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This is a Nearly FML. It’s an FML, nearly. It got positive votes from the users, by wasn’t approved by our team.
By StuckInTheCloset - / Wednesday 9 January 2019 20:00 /
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By  XPiemaster  |  15

You gotta do what's right for you. You won't be truly happy if you stay closeted. And if she is truly a great girl, she'll still be your friend, and accept your realization. Best of luck!

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By  XPiemaster  |  15

You gotta do what's right for you. You won't be truly happy if you stay closeted. And if she is truly a great girl, she'll still be your friend, and accept your realization. Best of luck!

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  bl3ur0z3  |  15

I'm a female who kissed a few girls in high school and I liked it. It didn't make me certain I was gay or even bi (I'm not, never felt any romantic love for a girl). But I was exploring what felt right for me. It's the same with transgender. You might not feel right, but you've got to do some searching to know what isn't right. Some people recognize it sooner than others. Even then, societal pressure and expectations can create doubt.

By  Jurbla  |  13

Sounds like you have some more soul searching to do. If you're not sure, you may want to talk this out with a trusted friend, family member, or maybe even a counselor so you can sort your thoughts and feelings out one way or another before making a decision. Also, if it DOES turn out you're transgender, then staying closeted would only serve to break both of your hearts. You, because you're in a relationship where you can't be yourself, and her because she will eventually discover her relationship is based on an illusion, which she may not have even wanted you to try to keep up (and wouldn't if she's worth a damn as a human).

Either way, since you're uncertain, the first step is to get to know yourself better to be sure (knowing yourself is of EXTREME importance regardless) and just be you. If you aren't transgender, then carry on. If you are, and your girlfriend is really as great as you think she is, she'll understand and support you, even if you're not romantically compatible anymore. If she's not supportive, then that sucks, but in time you learn that the only people at all worth having in your life are those that accept you for you and will only support you in striving to be your best self. Either way, I wish you much luck and happiness!

By  bl3ur0z3  |  15

You have to be true to yourself or you'll resent her and end up hurting her later.

You'd be surprised how many relationships survive transitions. No, it's not likely. But no matter what, honesty is better than romance with the wrong person.

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  Jam2019  |  8

Not sure if you dirty deleted or if your latest comment isn't showing up, but uhhh trans people do exist. Years of science and medicine, 2 of my best friends and myself literally prove you wrong. We exist. It is real, transition is the treatment and it's not just millenials doing it for attention. I know of some people who transition far later in life. Get your head out of your ass and stop being a snowflake who can't handle anyone different. Maybe read up on some of the science on it, eh?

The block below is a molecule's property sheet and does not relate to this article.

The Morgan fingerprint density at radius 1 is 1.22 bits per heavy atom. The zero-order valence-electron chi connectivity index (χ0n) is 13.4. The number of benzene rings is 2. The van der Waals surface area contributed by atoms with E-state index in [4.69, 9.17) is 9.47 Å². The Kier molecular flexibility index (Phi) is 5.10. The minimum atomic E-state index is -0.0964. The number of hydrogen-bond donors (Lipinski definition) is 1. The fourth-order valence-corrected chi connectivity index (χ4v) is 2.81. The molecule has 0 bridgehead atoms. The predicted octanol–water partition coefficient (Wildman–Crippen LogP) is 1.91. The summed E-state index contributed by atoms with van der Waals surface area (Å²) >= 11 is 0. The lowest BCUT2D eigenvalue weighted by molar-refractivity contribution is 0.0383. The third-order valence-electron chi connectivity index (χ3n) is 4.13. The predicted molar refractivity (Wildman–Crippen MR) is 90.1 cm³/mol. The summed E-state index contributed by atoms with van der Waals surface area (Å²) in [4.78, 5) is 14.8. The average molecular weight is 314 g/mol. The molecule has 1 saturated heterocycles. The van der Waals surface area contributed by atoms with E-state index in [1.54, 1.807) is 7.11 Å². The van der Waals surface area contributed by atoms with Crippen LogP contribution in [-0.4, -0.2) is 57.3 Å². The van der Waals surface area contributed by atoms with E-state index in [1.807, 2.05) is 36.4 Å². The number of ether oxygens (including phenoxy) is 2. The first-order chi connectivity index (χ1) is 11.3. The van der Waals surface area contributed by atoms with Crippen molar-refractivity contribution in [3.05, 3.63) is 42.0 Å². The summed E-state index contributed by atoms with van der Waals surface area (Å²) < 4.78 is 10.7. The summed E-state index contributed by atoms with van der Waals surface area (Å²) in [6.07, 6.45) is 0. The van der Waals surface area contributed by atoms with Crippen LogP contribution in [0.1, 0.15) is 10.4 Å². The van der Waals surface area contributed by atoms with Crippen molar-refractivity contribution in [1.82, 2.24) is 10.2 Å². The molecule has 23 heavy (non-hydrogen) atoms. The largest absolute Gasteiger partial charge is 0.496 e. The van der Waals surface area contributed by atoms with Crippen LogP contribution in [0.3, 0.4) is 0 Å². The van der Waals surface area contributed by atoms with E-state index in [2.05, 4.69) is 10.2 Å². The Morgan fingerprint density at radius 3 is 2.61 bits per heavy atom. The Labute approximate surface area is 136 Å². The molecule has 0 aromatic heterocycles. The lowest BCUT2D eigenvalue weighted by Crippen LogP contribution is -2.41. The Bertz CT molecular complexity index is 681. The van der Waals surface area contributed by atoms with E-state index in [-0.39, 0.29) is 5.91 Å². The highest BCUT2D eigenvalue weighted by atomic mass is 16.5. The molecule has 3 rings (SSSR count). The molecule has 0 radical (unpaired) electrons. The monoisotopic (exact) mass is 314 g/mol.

By  Quasita  |  22

First step at this point, IMO, is to a gender identity therapist. Reason being is, they specialize in helping people discover and navigate the nuances of the trans spectrum... crossdressing to Tranvestism to transgender to transsexual and all that goes in between and beyond. They, in theory, will help you find your definition... and if you decide to transition at some point, to whatever extent you want to transition, you will need a therapist anyway.

One thing that people tend to forget is that being transgender doesn't require the individual to transition, though in most cases, it's the recommended treatment for gender dysphoria. Being honest about the disconnect between your identity and your body can help your partner understand aspects of your relationship and also help them understand what kinds of things you need to help you. Your girlfriend might claim to be exclusively straight, but she might find that in regards to you, she is more demi or sapio sexual, and is in love with your brain and emotional expression far more than the picture you display on the outside.

I agree that you need to discuss it, the sooner the better, because you both deserve to be with someone that you can accept and who can accept you. You're not breaking her heart by telling her this information. You might be informing her that the relationship can't continue in the ways she imagined... BUT having the discussion, you might find out that the "dealbreakers" she has are about things like wanting biological children between herself and her partner (which you can still do) and you'll end up having one of the most loving, supportive cheerleaders for the evolution of your life.

By  LondonTor  |  8

I feel your struggle... I came out as trans to a boyfriend a few years ago and it ruined the relationship... but it also made me realise that the relationship was never right because I had inadvertently built it on a lie. I'm not saying that it will be the same for you, but you owe it to yourself to be honest about these things and hopefully you and your girlfriend will find a way to make peace with the situation and work out a way to continue either as friends or as lovers.

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